I give "Slam" by Nick Hornby 5 out of 5 foxes for its emphasis on character and relationships, along with unique plot forms that engage the reader's interest through fulfillment of prediction. The predictability of the plot doesn't make the story boring, rather it's quite humorous and thought-provoking.

Thursday, January 10, 2013

Review: The Turbatus Bones by Jack Speight (Bone of Evil)

**Before I get on to the review, I would like to briefly, yet officially announce that I am back to the blogging world. I arrived home from England a few weeks ago and will be sharing more and varied book reviews for you all! Now, on to the less boring stuff. **

The Turbatus Bones #1 Bone of Evil By Jack Speight
Pages: 306
Publisher: Createspace
Series: Book #1
Source: received from author

Goodreads Description:
There are four Turbatus Bones: HEALING, LIGHT, FORTUNE, and EVIL. Together, they give the power to travel through space and time. Apart, they can heal, reveal, destine, or doom anyone foolish enough to pick them up. And they are currently scattered across the fierce and fantastical realm of Tarkan.

When young orphan Jackson Walker discovers it is in his power to reunite the bones and find his parents, the quest begins. What Jackson doesn't anticipate is that the bones desperately want to be found by seemingly anyone except himself. When one of the bones falls into the hands of the cruelest man in all of Tarkan, the tyrant Mal, it will take all of Jackson's courage and cunning to retrieve it.

Luckily for Jackson, he is far from alone in his quest. His world is filled with quirky characters: Seven the oversized dog, Radio Flyer the undersized dragon, Jinda the distinctly disfigured herbalist, and the feisty and gorgeous serving-girl, Claire. All of whom are caught, with Jackson, in the perfect realm for fantasy - a world quaking with the turbulence of war, romance, and magic. Written as the first installment of The Turbatus Bones series, The Bone of Evil is ultimately as much about adventure as it is about finding a place in this world (or the next).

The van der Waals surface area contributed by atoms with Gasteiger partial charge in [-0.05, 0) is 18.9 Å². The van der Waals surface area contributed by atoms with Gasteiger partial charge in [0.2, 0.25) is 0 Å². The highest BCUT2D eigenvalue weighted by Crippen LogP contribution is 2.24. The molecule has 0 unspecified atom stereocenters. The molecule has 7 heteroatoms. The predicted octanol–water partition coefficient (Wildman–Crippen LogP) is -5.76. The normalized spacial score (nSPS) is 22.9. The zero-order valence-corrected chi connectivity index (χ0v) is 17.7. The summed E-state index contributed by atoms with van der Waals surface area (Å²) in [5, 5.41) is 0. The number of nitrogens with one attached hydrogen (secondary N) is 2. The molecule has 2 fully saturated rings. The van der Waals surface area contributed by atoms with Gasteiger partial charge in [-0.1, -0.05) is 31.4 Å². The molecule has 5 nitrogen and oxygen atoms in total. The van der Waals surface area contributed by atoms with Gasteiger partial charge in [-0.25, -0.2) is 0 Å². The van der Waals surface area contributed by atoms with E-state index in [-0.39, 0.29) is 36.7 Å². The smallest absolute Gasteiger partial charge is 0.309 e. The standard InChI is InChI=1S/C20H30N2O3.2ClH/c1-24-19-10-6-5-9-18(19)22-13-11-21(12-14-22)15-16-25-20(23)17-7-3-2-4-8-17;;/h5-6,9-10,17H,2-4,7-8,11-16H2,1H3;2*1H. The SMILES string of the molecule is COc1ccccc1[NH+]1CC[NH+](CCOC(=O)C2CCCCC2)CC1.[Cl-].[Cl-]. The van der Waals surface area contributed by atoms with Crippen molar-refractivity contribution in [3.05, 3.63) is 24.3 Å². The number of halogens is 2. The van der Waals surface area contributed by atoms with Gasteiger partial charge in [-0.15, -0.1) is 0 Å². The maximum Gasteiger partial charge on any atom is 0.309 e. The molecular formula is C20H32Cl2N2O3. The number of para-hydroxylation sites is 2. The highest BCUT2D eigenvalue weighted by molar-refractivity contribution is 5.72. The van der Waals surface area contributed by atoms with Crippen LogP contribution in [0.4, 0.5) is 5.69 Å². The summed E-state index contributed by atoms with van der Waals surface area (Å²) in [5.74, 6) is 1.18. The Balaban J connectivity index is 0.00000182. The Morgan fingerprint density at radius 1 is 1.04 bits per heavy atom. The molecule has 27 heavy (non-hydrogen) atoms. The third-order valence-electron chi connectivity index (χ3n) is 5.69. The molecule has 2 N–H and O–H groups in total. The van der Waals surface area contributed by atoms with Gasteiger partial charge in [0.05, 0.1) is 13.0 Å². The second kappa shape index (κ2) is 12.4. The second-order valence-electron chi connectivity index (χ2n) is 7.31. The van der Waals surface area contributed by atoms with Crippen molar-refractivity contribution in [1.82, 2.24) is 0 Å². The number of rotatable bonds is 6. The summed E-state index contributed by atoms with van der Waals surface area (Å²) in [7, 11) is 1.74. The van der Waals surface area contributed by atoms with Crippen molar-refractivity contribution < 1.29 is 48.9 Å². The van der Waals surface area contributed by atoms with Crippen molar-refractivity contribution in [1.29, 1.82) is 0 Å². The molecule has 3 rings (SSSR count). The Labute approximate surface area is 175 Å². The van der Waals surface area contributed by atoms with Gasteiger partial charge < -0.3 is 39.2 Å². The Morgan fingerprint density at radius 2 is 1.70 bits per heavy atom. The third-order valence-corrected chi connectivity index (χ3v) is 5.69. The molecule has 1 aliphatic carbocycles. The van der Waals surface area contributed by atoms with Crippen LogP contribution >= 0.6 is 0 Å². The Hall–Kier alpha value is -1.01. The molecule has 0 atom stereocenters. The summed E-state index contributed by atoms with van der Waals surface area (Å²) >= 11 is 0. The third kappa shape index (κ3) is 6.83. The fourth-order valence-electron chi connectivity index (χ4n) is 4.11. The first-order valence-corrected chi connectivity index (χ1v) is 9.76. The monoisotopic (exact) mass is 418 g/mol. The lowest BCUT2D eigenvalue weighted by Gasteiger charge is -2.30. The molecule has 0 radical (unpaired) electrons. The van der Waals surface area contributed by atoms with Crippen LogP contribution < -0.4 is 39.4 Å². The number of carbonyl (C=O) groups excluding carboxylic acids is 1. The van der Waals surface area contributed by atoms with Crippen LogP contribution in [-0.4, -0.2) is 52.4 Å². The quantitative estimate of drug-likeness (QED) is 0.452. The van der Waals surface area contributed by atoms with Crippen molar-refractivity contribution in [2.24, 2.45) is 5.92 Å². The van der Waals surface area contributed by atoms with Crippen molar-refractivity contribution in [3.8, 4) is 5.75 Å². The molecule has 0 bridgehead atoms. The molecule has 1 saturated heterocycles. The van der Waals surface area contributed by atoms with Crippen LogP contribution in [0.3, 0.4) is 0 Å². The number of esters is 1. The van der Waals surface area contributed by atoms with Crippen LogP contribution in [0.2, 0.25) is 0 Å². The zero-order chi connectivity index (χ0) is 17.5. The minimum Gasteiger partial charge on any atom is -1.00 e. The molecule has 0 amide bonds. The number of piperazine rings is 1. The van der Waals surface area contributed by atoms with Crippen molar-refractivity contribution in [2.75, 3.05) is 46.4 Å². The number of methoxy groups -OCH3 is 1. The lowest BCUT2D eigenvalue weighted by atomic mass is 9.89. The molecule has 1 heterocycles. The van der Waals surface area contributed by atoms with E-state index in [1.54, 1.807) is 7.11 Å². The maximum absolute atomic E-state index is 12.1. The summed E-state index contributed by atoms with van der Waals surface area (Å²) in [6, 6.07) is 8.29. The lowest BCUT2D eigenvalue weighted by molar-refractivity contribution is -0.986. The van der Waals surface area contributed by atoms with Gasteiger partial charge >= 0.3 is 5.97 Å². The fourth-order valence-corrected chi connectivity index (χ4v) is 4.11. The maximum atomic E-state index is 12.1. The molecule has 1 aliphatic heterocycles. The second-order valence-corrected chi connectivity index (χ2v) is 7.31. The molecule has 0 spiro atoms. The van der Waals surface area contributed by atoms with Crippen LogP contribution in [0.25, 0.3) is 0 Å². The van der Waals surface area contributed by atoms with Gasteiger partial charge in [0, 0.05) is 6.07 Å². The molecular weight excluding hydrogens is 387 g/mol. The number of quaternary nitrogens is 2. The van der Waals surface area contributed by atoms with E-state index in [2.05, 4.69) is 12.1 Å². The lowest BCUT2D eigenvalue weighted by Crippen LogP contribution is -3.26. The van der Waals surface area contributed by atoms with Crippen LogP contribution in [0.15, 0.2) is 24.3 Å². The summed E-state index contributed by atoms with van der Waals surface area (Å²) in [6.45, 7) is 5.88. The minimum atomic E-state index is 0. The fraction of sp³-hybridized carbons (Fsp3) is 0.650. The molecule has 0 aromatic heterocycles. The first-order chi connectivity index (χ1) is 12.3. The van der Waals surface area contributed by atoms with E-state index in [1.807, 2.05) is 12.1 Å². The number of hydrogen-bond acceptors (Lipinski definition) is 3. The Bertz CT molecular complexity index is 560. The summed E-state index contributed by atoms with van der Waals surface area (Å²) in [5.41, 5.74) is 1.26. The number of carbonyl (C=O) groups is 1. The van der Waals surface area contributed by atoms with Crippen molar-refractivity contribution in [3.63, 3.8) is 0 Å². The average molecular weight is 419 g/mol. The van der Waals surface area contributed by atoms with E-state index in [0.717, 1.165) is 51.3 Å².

My Review:

First of all, this is a review I intended to write months ago. So apologies to anyone who had been waiting to see this review. If that wasn't you, then ignore this and pretend that I'm a good, timely person who reviewed this book on schedule.

I began reading this book and was immediately impressed. The book was fast-paced like every adventure ought to be, and the short chapters really added to the appeal of this book as a quest novel. You can't really go wrong with a crotchety old woman with several missing appendages and an over-sized St. Bernard who speaks and never bathes. I loved that this book has two young boys as protagonists. I had a difficult time at first imagining Jackson and Ome as children-sized. When it comes to the "hero on a journey" character, I tend to picture a brawny young man with emerging intellect, yet a large amount of innocence. Speight's characters break this literary habit; it made for a very refreshing read. Jackson, the young bonemaster, has a likeable courage, but a curious and dark intelligence that makes the boy seem less of a boy and more of a young soldier. And, were back to the 'ol "hero on a quest." Jackson was a very curious character to me and I enjoyed reading his emotions slowly unfold. I look forward to learning more about Jackson in the upcoming novels. "The Turbatus Bones" has a various and unique cast. I thought the each character was compelling and well-rounded, and each served a part of the plot, which really tied the whole story together.

The plot of the story was one of the most unique I have read in some time. I don't read too much Science Fiction, but I can't recall any stories about bones being gathered to help people travel to new world, especially none that take "payment." It was very interesting. And the book climaxed smoothly, everything came together. When the book was finished, my heart was pounding and my fingers were itching to turn just one more page. Good thing there is a sequel!

I give this a four out of five foxes for its fast-paced reading and its ability to engage reader curiosity. The plot was thick and the characters substantial. Speight really did quite a marvelous job on this book. It's a great read middle grade to teen reading.

Check out the Spotlight and author interview I did with Speight earlier.